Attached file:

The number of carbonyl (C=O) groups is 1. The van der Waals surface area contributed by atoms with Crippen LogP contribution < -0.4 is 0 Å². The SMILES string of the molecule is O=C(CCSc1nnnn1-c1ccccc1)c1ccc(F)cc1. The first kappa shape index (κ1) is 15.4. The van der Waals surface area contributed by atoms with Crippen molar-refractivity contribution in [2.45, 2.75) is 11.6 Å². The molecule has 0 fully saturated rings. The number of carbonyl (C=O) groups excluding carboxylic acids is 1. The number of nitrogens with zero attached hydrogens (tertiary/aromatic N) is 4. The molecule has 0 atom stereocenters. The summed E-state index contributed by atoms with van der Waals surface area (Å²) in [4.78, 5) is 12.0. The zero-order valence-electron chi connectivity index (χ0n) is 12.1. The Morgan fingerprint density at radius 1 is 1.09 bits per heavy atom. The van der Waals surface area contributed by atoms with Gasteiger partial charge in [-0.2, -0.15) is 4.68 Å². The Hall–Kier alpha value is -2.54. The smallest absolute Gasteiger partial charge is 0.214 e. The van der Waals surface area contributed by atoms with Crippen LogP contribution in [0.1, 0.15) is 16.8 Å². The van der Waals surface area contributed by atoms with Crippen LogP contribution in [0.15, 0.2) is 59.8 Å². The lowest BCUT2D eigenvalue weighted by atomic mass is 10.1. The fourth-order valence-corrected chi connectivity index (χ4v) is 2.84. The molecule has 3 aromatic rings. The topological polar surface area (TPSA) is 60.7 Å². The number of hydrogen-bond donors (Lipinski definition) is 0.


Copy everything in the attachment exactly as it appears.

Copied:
The number of carbonyl (C=O) groups is 1. The van der Waals surface area contributed by atoms with Crippen LogP contribution < -0.4 is 0 Å². The SMILES string of the molecule is O=C(CCSc1nnnn1-c1ccccc1)c1ccc(F)cc1. The first kappa shape index (κ1) is 15.4. The van der Waals surface area contributed by atoms with Crippen molar-refractivity contribution in [2.45, 2.75) is 11.6 Å². The molecule has 0 fully saturated rings. The number of carbonyl (C=O) groups excluding carboxylic acids is 1. The number of nitrogens with zero attached hydrogens (tertiary/aromatic N) is 4. The molecule has 0 atom stereocenters. The summed E-state index contributed by atoms with van der Waals surface area (Å²) in [4.78, 5) is 12.0. The zero-order valence-electron chi connectivity index (χ0n) is 12.1. The Morgan fingerprint density at radius 1 is 1.09 bits per heavy atom. The van der Waals surface area contributed by atoms with Gasteiger partial charge in [-0.2, -0.15) is 4.68 Å². The Hall–Kier alpha value is -2.54. The smallest absolute Gasteiger partial charge is 0.214 e. The van der Waals surface area contributed by atoms with Crippen LogP contribution in [0.1, 0.15) is 16.8 Å². The van der Waals surface area contributed by atoms with Crippen LogP contribution in [0.15, 0.2) is 59.8 Å². The lowest BCUT2D eigenvalue weighted by atomic mass is 10.1. The fourth-order valence-corrected chi connectivity index (χ4v) is 2.84. The molecule has 3 aromatic rings. The topological polar surface area (TPSA) is 60.7 Å². The number of hydrogen-bond donors (Lipinski definition) is 0.